Mar 17, 2005

ANZAC Cove: Adjournment: Deakin Electorate: Blackburn Lake Sanctuary

ADJOURNMENT: Deakin Electorate: Blackburn Lake Sanctuary


17 March 2005


ALBANESE (Grayndler) (12.20 p.m.) —As shadow minister for heritage, today I wish to raise the issue of Anzac Cove. The government requested last year the massive roadworks now occurring in an area that is not just a heritage site but a sacred site for all Australians. The result of that appears to have been disastrous. Mr Les Carlyon, Australia’s best-known historian on Gallipoli, has stated:

… someone in the Government seems determined to turn Gallipoli into a circus—

He goes on to say—

apart from damaging the world’s best preserved World War I battlefield, the work was likely to disturb the remains of soldiers.

The ABC has reported that Ms Bernina Gezici, an Australian who operates tours in Turkey, said the following:

But what they’ve actually physically done now, is actually cut into the cliff face itself. So where you have the natural cliff, where you could stand on Anzac Cove and look up, and see exactly what the Anzacs saw in 1915—that no longer is there.

The Australian people deserve answers as to how this occurred. In a briefing yesterday, the shadow minister for veterans’ affairs was shown a letter from former Minister for Veterans’ Affairs Dana Vale requesting the roadworks. There was no mention in that correspondence and request about the need to protect the heritage, the integrity and the sanctity of the site. It is beyond belief for most Australians that this could occur, and a number of questions need to be answered. Why was it more than a week after the first reports of human remains being uncovered during excavations at Anzac Cove before any Australian official attempted to contact historian and journalist Bill Sellars to verify the accuracy of his public comments? Why did Ambassador Jean Dunn not request that Bill Sellars accompany her to Anzac Cove to show her where the human remains had been found?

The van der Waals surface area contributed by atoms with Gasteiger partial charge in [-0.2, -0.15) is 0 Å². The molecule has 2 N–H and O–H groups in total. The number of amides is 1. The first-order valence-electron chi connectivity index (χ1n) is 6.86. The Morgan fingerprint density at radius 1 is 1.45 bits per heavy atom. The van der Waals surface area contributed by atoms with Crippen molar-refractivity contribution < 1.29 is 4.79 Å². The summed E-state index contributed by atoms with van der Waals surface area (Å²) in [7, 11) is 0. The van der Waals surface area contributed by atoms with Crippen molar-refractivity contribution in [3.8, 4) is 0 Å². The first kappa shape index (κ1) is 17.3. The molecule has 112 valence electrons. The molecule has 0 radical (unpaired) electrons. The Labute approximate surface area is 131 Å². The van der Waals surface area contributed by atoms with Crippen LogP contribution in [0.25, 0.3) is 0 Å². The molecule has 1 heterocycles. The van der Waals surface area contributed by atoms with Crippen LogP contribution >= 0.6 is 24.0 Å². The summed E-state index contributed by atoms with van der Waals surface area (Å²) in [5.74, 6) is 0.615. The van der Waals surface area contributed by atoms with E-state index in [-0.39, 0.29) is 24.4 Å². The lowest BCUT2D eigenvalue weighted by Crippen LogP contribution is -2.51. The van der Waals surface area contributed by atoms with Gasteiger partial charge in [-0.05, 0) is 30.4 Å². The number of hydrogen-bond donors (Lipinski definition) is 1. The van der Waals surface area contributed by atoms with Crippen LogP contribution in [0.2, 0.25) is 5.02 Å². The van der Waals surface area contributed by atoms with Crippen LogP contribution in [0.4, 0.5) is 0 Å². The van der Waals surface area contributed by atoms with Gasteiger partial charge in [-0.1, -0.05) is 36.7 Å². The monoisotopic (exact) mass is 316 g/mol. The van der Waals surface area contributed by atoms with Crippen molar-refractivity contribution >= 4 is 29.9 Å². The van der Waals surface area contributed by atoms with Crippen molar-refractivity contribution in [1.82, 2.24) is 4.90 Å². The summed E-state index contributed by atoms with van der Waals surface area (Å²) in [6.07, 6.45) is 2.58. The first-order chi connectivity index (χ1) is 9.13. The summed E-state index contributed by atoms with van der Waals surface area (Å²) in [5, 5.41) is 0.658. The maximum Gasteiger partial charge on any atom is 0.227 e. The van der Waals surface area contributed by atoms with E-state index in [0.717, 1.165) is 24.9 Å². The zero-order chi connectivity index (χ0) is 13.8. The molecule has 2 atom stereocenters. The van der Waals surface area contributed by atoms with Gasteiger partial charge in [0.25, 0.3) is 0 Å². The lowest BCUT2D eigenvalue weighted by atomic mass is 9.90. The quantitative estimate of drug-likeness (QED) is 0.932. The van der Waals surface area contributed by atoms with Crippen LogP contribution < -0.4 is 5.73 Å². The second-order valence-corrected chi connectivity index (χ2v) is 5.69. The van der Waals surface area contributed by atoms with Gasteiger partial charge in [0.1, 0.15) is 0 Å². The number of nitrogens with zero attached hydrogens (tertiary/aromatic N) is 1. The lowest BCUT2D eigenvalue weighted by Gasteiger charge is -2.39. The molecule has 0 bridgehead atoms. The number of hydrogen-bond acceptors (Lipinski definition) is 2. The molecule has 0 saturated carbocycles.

Foreign Minister Alexander Downer has said that some additional repair work may be needed at Anzac Cove after excavations are completed. Why would repair work be needed if, as the Prime Minister has contended all along, officials are doing everything possible to preserve the heritage of the area and do as little damage to the site as possible? In late February and early March 2005, the head of the Office of Australian War Graves, retired Air Vice Marshal Gary Beck, was in Turkey and inspected the work at Anzac Cove. Air Vice Marshal Beck then wrote a report on the work for the Minister for Veterans’ Affairs, Ms De-Anne Kelly. Is the government going to make this report public?

Why did the Prime Minister state that one of the fragments of human remains found at the site had disappeared and the other had been covered up when, in fact, according to Bill Sellars, the bone was still there? Did the Australian government approve the plans to widen the road above Anzac Cove and to excavate back into the hills to a depth of 20 metres? Was this work originally requested by the government on this scale? Does the Australian government have any knowledge of further plans to widen the road that runs between the Australian memorial at Lone Pine and the New Zealand memorial at Chunuk Bair? How does the Prime Minister reconcile his claims that a thorough archaeological study of the area to be excavated was conducted, with statements in the Daily Telegraph on 12 March, by a Turkish expert who took part in one of the surveys, that the study was neither thorough nor scientific? Why did the Prime Minister say in December 2003 that the Anzac Cove site would be the first placed on the National Heritage List, when it still has not occurred—seven sites have been listed, but it has not.

The fact that this has been left vulnerable by a complacent government is a concern to all Australians. As historian Ross McMullin stated in yesterday’s Sydney Morning Herald:

Fancy authorising—not just authorising, but initiating—unnecessary changes to a unique place ostensibly to make it more comfortable for visitors.

When those changes irretrievably damage what the visitors have come so far to visit that’s not pragmatic. It’s preposterous.

So said Mr McMullin. The government should table all information relating to this. Instead, it has sought to gag debate and has even said it is regrettable that Labor has raised this issue.